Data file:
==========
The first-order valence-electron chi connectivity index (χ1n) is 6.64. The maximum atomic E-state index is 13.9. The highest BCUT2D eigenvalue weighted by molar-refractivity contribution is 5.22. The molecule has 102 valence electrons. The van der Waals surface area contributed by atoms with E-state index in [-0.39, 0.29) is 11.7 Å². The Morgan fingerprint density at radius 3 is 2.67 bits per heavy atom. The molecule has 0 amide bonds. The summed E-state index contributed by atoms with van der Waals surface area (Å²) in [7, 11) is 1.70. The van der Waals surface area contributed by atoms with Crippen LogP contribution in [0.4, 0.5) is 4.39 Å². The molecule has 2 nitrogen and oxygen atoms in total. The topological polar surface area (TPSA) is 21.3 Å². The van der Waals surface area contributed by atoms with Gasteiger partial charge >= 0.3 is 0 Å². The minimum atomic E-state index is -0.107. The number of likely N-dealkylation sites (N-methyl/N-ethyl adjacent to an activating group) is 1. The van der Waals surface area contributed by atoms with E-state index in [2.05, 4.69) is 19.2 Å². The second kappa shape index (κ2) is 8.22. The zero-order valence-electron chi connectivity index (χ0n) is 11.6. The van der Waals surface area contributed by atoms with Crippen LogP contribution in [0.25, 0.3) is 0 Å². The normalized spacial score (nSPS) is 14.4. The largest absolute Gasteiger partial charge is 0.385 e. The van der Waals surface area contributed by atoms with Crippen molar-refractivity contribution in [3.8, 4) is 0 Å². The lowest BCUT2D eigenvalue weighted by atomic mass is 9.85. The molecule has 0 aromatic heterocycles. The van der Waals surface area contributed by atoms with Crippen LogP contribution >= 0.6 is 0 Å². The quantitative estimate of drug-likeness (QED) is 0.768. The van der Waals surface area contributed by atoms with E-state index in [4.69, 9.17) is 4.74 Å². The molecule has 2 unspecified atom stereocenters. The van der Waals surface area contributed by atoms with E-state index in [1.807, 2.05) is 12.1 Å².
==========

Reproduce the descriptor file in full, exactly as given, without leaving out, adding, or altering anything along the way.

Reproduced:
The first-order valence-electron chi connectivity index (χ1n) is 6.64. The maximum atomic E-state index is 13.9. The highest BCUT2D eigenvalue weighted by molar-refractivity contribution is 5.22. The molecule has 102 valence electrons. The van der Waals surface area contributed by atoms with E-state index in [-0.39, 0.29) is 11.7 Å². The Morgan fingerprint density at radius 3 is 2.67 bits per heavy atom. The molecule has 0 amide bonds. The summed E-state index contributed by atoms with van der Waals surface area (Å²) in [7, 11) is 1.70. The van der Waals surface area contributed by atoms with Crippen LogP contribution in [0.4, 0.5) is 4.39 Å². The molecule has 2 nitrogen and oxygen atoms in total. The topological polar surface area (TPSA) is 21.3 Å². The van der Waals surface area contributed by atoms with Gasteiger partial charge >= 0.3 is 0 Å². The minimum atomic E-state index is -0.107. The number of likely N-dealkylation sites (N-methyl/N-ethyl adjacent to an activating group) is 1. The van der Waals surface area contributed by atoms with E-state index in [2.05, 4.69) is 19.2 Å². The second kappa shape index (κ2) is 8.22. The zero-order valence-electron chi connectivity index (χ0n) is 11.6. The van der Waals surface area contributed by atoms with Crippen LogP contribution in [0.25, 0.3) is 0 Å². The normalized spacial score (nSPS) is 14.4. The largest absolute Gasteiger partial charge is 0.385 e. The van der Waals surface area contributed by atoms with Crippen molar-refractivity contribution in [3.8, 4) is 0 Å². The lowest BCUT2D eigenvalue weighted by atomic mass is 9.85. The molecule has 0 aromatic heterocycles. The van der Waals surface area contributed by atoms with Crippen LogP contribution >= 0.6 is 0 Å². The quantitative estimate of drug-likeness (QED) is 0.768. The van der Waals surface area contributed by atoms with E-state index in [4.69, 9.17) is 4.74 Å². The molecule has 2 unspecified atom stereocenters. The van der Waals surface area contributed by atoms with E-state index in [1.807, 2.05) is 12.1 Å².